The Return of Treble Charger: Bill Priddle talks Broken Social Scene, reunions and regrets

Treble ChargerBy: Sheena Lyonnais
March 20, 2012

“This whole thing has felt like the Hollywood Bromance that Hollywood hasn’t made yet – the professional falling out then the sweet reunion.”

Bill Priddle seems like a really cool guy. He calls me to chat about Treble Charger’s reunion at this week’s Slacker Canadian Music Fest and immediately apologizes for missing our original scheduled time of which he forgot and I forgave. After a decade of prolonged tension between Treble Charger’s two vocalists/guitarists Greig Nori and Priddle, the band is reuniting for two shows: the first at the Phoenix on Wednesday and the second on Saturday at the Royal York as part of the Independent Music Awards, where Treble Charger will be inducted into the 2012 SiriusXM Hall of Fame.

But the real question remains: why now? Priddle left the band/was fired under messy circumstances back in 2003 and Nori officially disbanded the group in 2006.

“Greig and I have known each other for a long, long time and it’s probably an open secret that we weren’t too crazy about each other in the last days of Treble Charger. This has been a really sweet rebuilding of our friendship. It wasn’t very long after the band broke up for me personally, after a little time and perspective, that I realized Greig wasn’t really trying to make me miserable he was just being himself and I think he kind of had the same thing with me. You grow up. As the years went by I realized I wasn’t completely innocent of being a miserable prick myself. “

Priddle and Nori put bad blood aside and began entertaining the idea of reuniting Treble Charger last year, but they wanted to do it right with proper rehearsals. It wasn’t until CMW approached them about the Hall of Fame induction when the stars aligned and the timing seemed too good to pass up. It was decided they would play.

Rehearsals began only last week. Forgotten solos and lyrics suddenly returned in an almost eerie fashion, sometimes kicking in as soon as the full band burst into sound. “It’s strange how the mind works. You just don’t forget,” Priddle says.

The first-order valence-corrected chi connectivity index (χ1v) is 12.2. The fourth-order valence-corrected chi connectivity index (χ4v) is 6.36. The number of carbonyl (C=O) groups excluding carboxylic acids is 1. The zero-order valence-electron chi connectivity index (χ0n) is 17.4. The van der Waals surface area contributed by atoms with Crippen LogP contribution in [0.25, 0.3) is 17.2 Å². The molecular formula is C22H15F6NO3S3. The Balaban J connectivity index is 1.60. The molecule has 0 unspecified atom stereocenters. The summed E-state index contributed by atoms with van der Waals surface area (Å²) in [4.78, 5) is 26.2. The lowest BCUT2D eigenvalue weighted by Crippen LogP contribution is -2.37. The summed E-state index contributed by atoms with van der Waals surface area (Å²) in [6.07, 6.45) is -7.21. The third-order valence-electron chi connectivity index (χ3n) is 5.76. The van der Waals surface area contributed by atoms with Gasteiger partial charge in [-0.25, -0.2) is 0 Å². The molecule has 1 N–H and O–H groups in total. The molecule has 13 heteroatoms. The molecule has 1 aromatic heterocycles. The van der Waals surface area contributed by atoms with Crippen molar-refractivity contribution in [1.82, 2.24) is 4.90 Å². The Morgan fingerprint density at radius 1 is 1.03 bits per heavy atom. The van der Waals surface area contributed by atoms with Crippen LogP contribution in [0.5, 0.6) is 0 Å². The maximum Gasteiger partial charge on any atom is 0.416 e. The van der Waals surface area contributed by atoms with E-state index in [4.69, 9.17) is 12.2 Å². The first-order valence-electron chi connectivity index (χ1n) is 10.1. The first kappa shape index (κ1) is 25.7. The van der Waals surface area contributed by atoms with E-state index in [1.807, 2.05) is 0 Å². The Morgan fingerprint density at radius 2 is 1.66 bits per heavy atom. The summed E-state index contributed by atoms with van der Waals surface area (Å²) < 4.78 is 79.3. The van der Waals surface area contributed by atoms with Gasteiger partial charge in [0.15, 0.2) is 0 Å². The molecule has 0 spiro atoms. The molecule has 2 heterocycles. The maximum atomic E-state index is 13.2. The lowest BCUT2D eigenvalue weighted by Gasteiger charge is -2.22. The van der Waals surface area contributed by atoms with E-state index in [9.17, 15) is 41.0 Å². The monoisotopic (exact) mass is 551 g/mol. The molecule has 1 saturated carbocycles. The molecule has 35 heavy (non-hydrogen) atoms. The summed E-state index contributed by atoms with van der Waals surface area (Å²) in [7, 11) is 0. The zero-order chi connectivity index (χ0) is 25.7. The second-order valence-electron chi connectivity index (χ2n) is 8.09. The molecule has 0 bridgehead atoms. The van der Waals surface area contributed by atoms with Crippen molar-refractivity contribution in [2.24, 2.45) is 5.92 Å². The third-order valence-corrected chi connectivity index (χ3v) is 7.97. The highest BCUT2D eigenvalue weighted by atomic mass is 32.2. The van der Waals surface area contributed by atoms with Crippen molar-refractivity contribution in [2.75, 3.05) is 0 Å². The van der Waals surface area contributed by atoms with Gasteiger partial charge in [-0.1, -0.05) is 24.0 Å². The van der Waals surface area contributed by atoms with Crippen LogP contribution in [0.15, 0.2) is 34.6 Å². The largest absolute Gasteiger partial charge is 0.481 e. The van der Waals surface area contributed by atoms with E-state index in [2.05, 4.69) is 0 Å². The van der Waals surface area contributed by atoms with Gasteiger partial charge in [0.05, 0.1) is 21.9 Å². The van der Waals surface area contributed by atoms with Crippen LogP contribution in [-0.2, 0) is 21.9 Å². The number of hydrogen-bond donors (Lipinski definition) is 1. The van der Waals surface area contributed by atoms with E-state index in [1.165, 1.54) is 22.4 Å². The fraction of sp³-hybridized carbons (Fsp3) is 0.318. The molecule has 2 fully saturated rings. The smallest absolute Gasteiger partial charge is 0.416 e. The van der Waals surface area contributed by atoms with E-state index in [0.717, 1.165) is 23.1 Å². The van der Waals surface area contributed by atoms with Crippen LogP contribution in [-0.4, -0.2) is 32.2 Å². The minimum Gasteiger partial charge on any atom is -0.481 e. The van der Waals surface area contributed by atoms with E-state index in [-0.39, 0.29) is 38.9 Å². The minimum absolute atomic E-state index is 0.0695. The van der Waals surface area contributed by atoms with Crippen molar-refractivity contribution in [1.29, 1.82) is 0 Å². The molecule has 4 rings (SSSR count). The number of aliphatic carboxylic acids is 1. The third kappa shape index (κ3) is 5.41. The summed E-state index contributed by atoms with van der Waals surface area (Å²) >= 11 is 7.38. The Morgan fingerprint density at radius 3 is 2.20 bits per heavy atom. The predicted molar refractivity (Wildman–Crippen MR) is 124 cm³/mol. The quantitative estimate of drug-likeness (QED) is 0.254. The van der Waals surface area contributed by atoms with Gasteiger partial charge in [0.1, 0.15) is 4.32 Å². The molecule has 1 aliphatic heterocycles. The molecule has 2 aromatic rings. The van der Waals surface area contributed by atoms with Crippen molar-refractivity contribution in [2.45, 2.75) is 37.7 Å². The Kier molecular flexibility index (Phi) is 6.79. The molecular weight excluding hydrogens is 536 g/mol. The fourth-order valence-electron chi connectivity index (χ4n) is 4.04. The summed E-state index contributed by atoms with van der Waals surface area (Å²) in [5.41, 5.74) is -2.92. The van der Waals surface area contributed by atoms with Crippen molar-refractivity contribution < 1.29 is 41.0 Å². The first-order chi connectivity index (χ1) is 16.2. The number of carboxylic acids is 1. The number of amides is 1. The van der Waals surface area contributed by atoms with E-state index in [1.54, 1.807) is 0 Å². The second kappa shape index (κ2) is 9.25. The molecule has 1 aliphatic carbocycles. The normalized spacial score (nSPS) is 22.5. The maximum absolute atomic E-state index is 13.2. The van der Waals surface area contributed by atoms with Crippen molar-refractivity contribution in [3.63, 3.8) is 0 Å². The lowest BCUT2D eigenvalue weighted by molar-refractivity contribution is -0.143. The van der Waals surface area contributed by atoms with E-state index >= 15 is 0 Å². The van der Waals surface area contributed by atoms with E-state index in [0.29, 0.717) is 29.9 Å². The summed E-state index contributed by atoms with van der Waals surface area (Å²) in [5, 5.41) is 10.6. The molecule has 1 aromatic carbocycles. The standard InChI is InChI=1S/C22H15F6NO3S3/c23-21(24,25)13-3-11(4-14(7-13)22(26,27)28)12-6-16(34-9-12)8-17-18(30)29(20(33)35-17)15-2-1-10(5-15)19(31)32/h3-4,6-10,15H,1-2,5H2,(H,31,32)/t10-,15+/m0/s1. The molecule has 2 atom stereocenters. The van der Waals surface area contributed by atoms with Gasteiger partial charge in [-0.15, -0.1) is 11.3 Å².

The Hall of Fame induction lands them in the ranks of Anvil, Lowest of the Low and Pursuit of Happiness. They’ll be introduced by none other than Broken Social Scene’s Brendan Canning, who has played with both Priddle in BSS and Nori’s old band, Rockets Red Glare in the mid 90’s. It happened so fast, Priddle has had little time to reflect on a legacy that includes numerous Juno nods, two gold certified albums (Maybe It’s Me and Detox) and one platinum (Wide Awake Bored).

“It’s flattering and unnerving to wrap your head around the idea that people could look at your band the way you look at your favourite bands. It’s very humbling,” he said.

So what have Nori and Priddle been up to?

After Treble Charger, Nori shifted to behind the scenes. He started working with bands, expanding his mark through his side project Bunk Rock Entertainment and focusing more on songwriting, managing and producing. He earned two Juno nominations for producing and co-writing Hedley’s hit tracks “For The Nights I Can’t Remember” and “Never Too Late.” He also worked with bands such as Mariana’s Trench, San Sebastian, The New Cities and Organ Thieves, and penned and produced tracks for vast names such as Iggy Pop (“Little Know It All” featuring Sum 41, Nori’s first discovery) and Ludacris (“Get Back” remix). He moved into television production with MuchMusic’s disBAND, the show (in)famous for making STEREOS a household name. He also apparently has an awesome cottage, or so I’ve heard.